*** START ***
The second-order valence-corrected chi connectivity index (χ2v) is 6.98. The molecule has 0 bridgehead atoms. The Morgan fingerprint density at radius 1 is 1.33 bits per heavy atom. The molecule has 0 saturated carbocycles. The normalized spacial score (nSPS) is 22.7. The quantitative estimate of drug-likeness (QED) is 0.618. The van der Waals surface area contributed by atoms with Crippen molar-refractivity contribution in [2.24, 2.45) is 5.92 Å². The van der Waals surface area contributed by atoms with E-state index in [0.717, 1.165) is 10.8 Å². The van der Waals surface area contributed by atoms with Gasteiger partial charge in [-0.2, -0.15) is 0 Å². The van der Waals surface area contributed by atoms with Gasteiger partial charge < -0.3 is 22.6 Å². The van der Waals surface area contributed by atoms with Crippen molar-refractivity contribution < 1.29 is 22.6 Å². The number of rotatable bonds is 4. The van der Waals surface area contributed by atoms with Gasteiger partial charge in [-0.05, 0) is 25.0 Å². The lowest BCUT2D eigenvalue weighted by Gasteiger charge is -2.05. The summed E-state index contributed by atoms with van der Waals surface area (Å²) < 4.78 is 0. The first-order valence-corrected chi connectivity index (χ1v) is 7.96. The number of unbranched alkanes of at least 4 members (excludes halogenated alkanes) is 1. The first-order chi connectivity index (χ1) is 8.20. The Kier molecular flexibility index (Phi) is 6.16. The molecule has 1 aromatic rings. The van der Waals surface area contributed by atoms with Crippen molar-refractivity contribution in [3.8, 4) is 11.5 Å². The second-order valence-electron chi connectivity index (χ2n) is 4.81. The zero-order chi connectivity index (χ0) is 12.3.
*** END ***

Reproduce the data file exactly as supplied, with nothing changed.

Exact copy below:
The second-order valence-corrected chi connectivity index (χ2v) is 6.98. The molecule has 0 bridgehead atoms. The Morgan fingerprint density at radius 1 is 1.33 bits per heavy atom. The molecule has 0 saturated carbocycles. The normalized spacial score (nSPS) is 22.7. The quantitative estimate of drug-likeness (QED) is 0.618. The van der Waals surface area contributed by atoms with Crippen molar-refractivity contribution in [2.24, 2.45) is 5.92 Å². The van der Waals surface area contributed by atoms with E-state index in [0.717, 1.165) is 10.8 Å². The van der Waals surface area contributed by atoms with Gasteiger partial charge in [-0.2, -0.15) is 0 Å². The van der Waals surface area contributed by atoms with Gasteiger partial charge < -0.3 is 22.6 Å². The van der Waals surface area contributed by atoms with Crippen molar-refractivity contribution < 1.29 is 22.6 Å². The number of rotatable bonds is 4. The van der Waals surface area contributed by atoms with Gasteiger partial charge in [-0.05, 0) is 25.0 Å². The lowest BCUT2D eigenvalue weighted by Gasteiger charge is -2.05. The summed E-state index contributed by atoms with van der Waals surface area (Å²) < 4.78 is 0. The first-order valence-corrected chi connectivity index (χ1v) is 7.96. The number of unbranched alkanes of at least 4 members (excludes halogenated alkanes) is 1. The first-order chi connectivity index (χ1) is 8.20. The Kier molecular flexibility index (Phi) is 6.16. The molecule has 1 aromatic rings. The van der Waals surface area contributed by atoms with Crippen molar-refractivity contribution in [3.8, 4) is 11.5 Å². The second-order valence-electron chi connectivity index (χ2n) is 4.81. The zero-order chi connectivity index (χ0) is 12.3.